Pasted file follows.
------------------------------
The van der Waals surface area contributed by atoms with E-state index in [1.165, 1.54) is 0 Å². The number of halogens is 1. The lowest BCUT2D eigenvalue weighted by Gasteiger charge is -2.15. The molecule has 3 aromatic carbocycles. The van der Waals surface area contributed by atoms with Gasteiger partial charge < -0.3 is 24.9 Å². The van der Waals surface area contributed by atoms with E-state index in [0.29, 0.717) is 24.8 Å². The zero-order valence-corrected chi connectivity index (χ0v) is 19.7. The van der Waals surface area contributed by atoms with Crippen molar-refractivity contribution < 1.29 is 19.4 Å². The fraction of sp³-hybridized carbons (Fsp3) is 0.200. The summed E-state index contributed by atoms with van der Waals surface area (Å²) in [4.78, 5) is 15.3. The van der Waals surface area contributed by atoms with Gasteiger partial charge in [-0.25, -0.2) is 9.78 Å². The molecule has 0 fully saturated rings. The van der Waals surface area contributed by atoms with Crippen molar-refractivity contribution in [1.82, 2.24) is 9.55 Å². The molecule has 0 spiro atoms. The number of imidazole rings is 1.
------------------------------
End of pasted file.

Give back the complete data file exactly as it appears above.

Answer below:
The van der Waals surface area contributed by atoms with E-state index in [1.165, 1.54) is 0 Å². The number of halogens is 1. The lowest BCUT2D eigenvalue weighted by Gasteiger charge is -2.15. The molecule has 3 aromatic carbocycles. The van der Waals surface area contributed by atoms with Gasteiger partial charge < -0.3 is 24.9 Å². The van der Waals surface area contributed by atoms with E-state index in [0.29, 0.717) is 24.8 Å². The zero-order valence-corrected chi connectivity index (χ0v) is 19.7. The van der Waals surface area contributed by atoms with Crippen molar-refractivity contribution < 1.29 is 19.4 Å². The fraction of sp³-hybridized carbons (Fsp3) is 0.200. The summed E-state index contributed by atoms with van der Waals surface area (Å²) in [4.78, 5) is 15.3. The van der Waals surface area contributed by atoms with Gasteiger partial charge in [-0.25, -0.2) is 9.78 Å². The molecule has 0 fully saturated rings. The van der Waals surface area contributed by atoms with Crippen molar-refractivity contribution in [1.82, 2.24) is 9.55 Å². The molecule has 0 spiro atoms. The number of imidazole rings is 1.